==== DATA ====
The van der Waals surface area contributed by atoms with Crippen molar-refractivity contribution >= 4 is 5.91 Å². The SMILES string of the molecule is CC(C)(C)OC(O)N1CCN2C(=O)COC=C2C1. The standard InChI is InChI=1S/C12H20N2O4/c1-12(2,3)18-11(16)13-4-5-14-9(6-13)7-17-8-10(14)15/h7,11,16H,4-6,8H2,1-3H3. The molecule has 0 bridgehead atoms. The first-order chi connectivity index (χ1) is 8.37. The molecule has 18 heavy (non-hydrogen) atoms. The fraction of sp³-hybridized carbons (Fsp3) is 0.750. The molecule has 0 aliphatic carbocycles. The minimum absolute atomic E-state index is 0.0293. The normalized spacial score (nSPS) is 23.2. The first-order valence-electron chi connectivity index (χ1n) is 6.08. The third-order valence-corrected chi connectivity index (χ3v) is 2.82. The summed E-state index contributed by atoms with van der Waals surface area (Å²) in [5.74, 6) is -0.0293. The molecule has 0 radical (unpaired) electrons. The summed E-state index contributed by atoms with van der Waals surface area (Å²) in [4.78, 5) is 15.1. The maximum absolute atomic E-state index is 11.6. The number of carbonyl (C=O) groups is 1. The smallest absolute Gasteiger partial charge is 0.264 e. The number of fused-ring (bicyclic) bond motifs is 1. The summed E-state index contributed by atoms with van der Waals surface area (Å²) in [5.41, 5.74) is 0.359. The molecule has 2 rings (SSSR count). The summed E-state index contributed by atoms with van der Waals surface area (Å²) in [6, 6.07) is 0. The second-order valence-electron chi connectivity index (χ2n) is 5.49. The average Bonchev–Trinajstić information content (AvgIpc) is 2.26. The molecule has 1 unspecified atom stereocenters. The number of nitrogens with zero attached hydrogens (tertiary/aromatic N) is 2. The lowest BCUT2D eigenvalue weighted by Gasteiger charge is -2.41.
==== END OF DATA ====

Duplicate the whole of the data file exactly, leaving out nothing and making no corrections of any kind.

The van der Waals surface area contributed by atoms with Crippen molar-refractivity contribution >= 4 is 5.91 Å². The SMILES string of the molecule is CC(C)(C)OC(O)N1CCN2C(=O)COC=C2C1. The standard InChI is InChI=1S/C12H20N2O4/c1-12(2,3)18-11(16)13-4-5-14-9(6-13)7-17-8-10(14)15/h7,11,16H,4-6,8H2,1-3H3. The molecule has 0 bridgehead atoms. The first-order chi connectivity index (χ1) is 8.37. The molecule has 18 heavy (non-hydrogen) atoms. The fraction of sp³-hybridized carbons (Fsp3) is 0.750. The molecule has 0 aliphatic carbocycles. The minimum absolute atomic E-state index is 0.0293. The normalized spacial score (nSPS) is 23.2. The first-order valence-electron chi connectivity index (χ1n) is 6.08. The third-order valence-corrected chi connectivity index (χ3v) is 2.82. The summed E-state index contributed by atoms with van der Waals surface area (Å²) in [5.74, 6) is -0.0293. The molecule has 0 radical (unpaired) electrons. The summed E-state index contributed by atoms with van der Waals surface area (Å²) in [4.78, 5) is 15.1. The maximum absolute atomic E-state index is 11.6. The number of carbonyl (C=O) groups is 1. The smallest absolute Gasteiger partial charge is 0.264 e. The number of fused-ring (bicyclic) bond motifs is 1. The summed E-state index contributed by atoms with van der Waals surface area (Å²) in [5.41, 5.74) is 0.359. The molecule has 2 rings (SSSR count). The summed E-state index contributed by atoms with van der Waals surface area (Å²) in [6, 6.07) is 0. The second-order valence-electron chi connectivity index (χ2n) is 5.49. The average Bonchev–Trinajstić information content (AvgIpc) is 2.26. The molecule has 1 unspecified atom stereocenters. The number of nitrogens with zero attached hydrogens (tertiary/aromatic N) is 2. The lowest BCUT2D eigenvalue weighted by Gasteiger charge is -2.41.